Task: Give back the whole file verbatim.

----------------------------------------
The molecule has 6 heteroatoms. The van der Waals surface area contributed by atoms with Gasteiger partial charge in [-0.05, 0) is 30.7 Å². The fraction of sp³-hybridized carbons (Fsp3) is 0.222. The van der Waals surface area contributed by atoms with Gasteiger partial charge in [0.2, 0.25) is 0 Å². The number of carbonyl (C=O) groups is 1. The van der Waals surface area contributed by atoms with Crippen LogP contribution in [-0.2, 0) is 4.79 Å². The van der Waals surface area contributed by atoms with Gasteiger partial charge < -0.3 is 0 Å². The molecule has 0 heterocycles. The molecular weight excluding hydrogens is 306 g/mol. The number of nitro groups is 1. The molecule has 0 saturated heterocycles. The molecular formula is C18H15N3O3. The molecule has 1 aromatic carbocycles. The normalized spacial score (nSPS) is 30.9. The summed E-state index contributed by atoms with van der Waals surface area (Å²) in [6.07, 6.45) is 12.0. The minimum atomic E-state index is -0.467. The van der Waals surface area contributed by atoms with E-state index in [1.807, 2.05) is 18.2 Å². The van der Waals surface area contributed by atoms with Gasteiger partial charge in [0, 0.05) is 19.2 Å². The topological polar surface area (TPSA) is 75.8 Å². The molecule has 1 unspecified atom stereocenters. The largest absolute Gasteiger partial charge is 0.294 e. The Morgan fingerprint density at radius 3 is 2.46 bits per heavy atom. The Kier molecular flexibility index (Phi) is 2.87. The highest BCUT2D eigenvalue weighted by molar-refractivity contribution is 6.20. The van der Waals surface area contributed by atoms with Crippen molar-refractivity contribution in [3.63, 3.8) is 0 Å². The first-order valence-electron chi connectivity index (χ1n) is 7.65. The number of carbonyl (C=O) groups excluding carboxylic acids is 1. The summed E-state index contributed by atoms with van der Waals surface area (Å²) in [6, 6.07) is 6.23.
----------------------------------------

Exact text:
The molecule has 6 heteroatoms. The van der Waals surface area contributed by atoms with Gasteiger partial charge in [-0.05, 0) is 30.7 Å². The fraction of sp³-hybridized carbons (Fsp3) is 0.222. The van der Waals surface area contributed by atoms with Gasteiger partial charge in [0.2, 0.25) is 0 Å². The number of carbonyl (C=O) groups is 1. The van der Waals surface area contributed by atoms with Crippen LogP contribution in [-0.2, 0) is 4.79 Å². The van der Waals surface area contributed by atoms with Gasteiger partial charge < -0.3 is 0 Å². The molecule has 0 heterocycles. The molecular weight excluding hydrogens is 306 g/mol. The number of nitro groups is 1. The molecule has 0 saturated heterocycles. The molecular formula is C18H15N3O3. The molecule has 1 aromatic carbocycles. The normalized spacial score (nSPS) is 30.9. The summed E-state index contributed by atoms with van der Waals surface area (Å²) in [6.07, 6.45) is 12.0. The minimum atomic E-state index is -0.467. The van der Waals surface area contributed by atoms with E-state index in [1.807, 2.05) is 18.2 Å². The van der Waals surface area contributed by atoms with Gasteiger partial charge in [0, 0.05) is 19.2 Å². The topological polar surface area (TPSA) is 75.8 Å². The molecule has 1 unspecified atom stereocenters. The largest absolute Gasteiger partial charge is 0.294 e. The Morgan fingerprint density at radius 3 is 2.46 bits per heavy atom. The Kier molecular flexibility index (Phi) is 2.87. The highest BCUT2D eigenvalue weighted by molar-refractivity contribution is 6.20. The van der Waals surface area contributed by atoms with Crippen molar-refractivity contribution in [3.63, 3.8) is 0 Å². The first-order valence-electron chi connectivity index (χ1n) is 7.65. The number of carbonyl (C=O) groups excluding carboxylic acids is 1. The summed E-state index contributed by atoms with van der Waals surface area (Å²) in [6, 6.07) is 6.23.